WTNYAugust 04, 2006
Baseball in All Forms
By Bryan Smith

"Baseball is timeless," the back of a shirt I once owned read.

People would ask me why I was so into baseball, a game too slow to keep their interest. My responses, well-prepared, circled around the type of cheesy cliched lines that adorned popular t-shirts like mine. I jumped on response bandwagons.

In truth, looking back at those times, I knew I loved baseball, but I could never properly explain why. Putting your reasons in words was always difficult. This summer, my baseball experiences have been as prolific and eclectic as ever, and it's all starting to make sense to me. I'm starting to develop my own real answer.

Baseball isn't timeless. It isn't like math, a universal language the same in South Africa as it is in Australia, the same in downtown New York City as it is in rural Iowa. Baseball in these locales revolves around the same game, but I love it because it isn't.

Last fall, I was lucky enough to find a ticket to the first game of the World Series. A lifelong Cubs fan, I didn't go thinking the outcome would matter to me. But in U.S. Cellular, the atmosphere captured me in seconds. I remember getting goose bumps during the national anthem, looking around and realizing that I was in the midst of the luckiest moment of my life.

World Series baseball isn't the baseball they play in early August. More importantly, it isn't the same feeling from the stands. When Bobby Jenks entered Game 1, and particularly when he struck out Jeff Bagwell, I was hooked. I was as excited in that moment as I'd been when Mark Prior shut out the Braves in the playoffs a couple years earlier.

After a long winter break from baseball, I returned to the game in the spring, making an annual sojourn with my father to Arizona. We don't trek to Phoenix for the sun or for the golf, but instead fill our schedule with baseball, filling it as much as possible.

Spring Training baseball is a different beast as well. Managers throw strategy to the wind, more concerned with trying things to gauge their team. Superstars are trying to recapture their stroke, altering and tinkering until they find it. Others are playing in desperation, trying with everything they have to make a roster, make an extra 300k, make their pension. Boone Logan made the White Sox.

Only a peripheral college baseball fan, in May I went to my first College World Series regional, watching my preseason championship pick North Carolina host Winthrop, UNC-Wilmington and Maine. I saw scouts drool over Andrew Miller and analyze Daniel Bard, and family cheer for their son/brother/etc like you'll never hear at a Major League park.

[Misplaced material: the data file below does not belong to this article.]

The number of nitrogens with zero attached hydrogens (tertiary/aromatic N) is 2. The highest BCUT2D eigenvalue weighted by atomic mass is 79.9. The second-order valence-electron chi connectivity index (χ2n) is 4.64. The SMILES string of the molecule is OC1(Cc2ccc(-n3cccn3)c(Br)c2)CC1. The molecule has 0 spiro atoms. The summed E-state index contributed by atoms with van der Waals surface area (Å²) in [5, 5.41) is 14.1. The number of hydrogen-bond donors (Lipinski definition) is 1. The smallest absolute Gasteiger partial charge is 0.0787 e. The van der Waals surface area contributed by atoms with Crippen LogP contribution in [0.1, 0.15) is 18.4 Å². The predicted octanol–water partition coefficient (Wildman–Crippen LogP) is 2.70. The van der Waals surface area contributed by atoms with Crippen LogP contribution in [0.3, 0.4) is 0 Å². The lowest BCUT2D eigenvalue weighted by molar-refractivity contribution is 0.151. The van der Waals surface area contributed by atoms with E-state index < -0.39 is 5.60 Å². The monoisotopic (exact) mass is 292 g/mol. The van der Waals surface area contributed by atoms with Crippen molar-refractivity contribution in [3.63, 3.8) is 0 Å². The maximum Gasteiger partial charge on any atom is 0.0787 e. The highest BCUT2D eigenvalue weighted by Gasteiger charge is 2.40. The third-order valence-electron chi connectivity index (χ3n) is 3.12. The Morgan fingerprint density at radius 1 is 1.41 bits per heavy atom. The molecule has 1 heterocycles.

As if I have to tell you, everything changes with an aluminum bat. I did see a 21-19 game, living up to the stereotype of the college game. But what I saw, what I loved about college baseball, was to see a game where mistakes are magnified. In a game where errors are much more commonplace than the Majors, college baseball almost always rewards the team that is well coached, plays good defense and pitches well. North Carolina, not so surprisingly, won with ease.

This year, I've seen a dozen minor league games, going from town to town trying to catch a glimpse of the players I have/will rank. Colby Rasmus and Andrew McCutchen. The A's high school trio. Justin Upton and Delmon Young. And more.

It's a surreal experience to go to a game ready to just watch one player. To see baseball with blinders on, watching a player as he runs the bases, watching the third baseman field it only with peripheral vision. Watching how a player reacts to a ball off the bat, not following the ball into a mitt. I struggle with this, but am improving, learning slowly how to properly scout a prospect.

For five games in the summer, I watched the national Team USA, playing against Taiwan and Japan. I saw trick pitching from the Asian teams, I saw scrappy players that went with pitches like few Americans can. I saw Pedro Alvarez, a future first rounder, hit one of the longest home runs I've seen in person. I broke down David Price's weird delivery, and heard the buzz of scouts when Daniel Moskos first took the mound.

This week, I spent two days at the East Coast Professional Baseball Showcase, an event designed by those in the game to watch the best prep prospects on the Atlantic coast. I struggled through 105-degree heat to watch batting practice after batting practice, to see right fielders practice throws to third base, and catchers try to show off their pop times.

Certainly, this experience was the most difficult of all, and it was this that made me realize why I love baseball. This wasn't a 3-strikes, 3-outs type game that we're taught, but a fraction of it. Scouts gained as much from watching a shortstop field grounders and throw to first than they did watch him play against competition. With bits and pieces, the smartest men in baseball could discern prospect from suspect.'

What do I love about baseball? I love two things ...

I love the desperation. A player in search of a ring, a fringe player trying to make the 25-man, a college player on the field for the last time, a prospect attempting to rise above his competiton, a player swinging and pitching for his country, a teenager trying to impress a scout. Baseball isn't the same in Game 1 as it is in a baseball showcase, but the desperation is.

More than anything, I love the fragments of the national pastime. A Michael Main throw from right field. A Julio Borbon triple. Delmon Young's first home run of the season. Daniel Bard's beautiful, easy delivery. Boone Logan's unique, strange one. Bobby Jenks fastball, gliding past Jeff Bagwell's swing. Each moment different than every other, but as beautiful as the one before it.


Wow. Great article.

I can relate.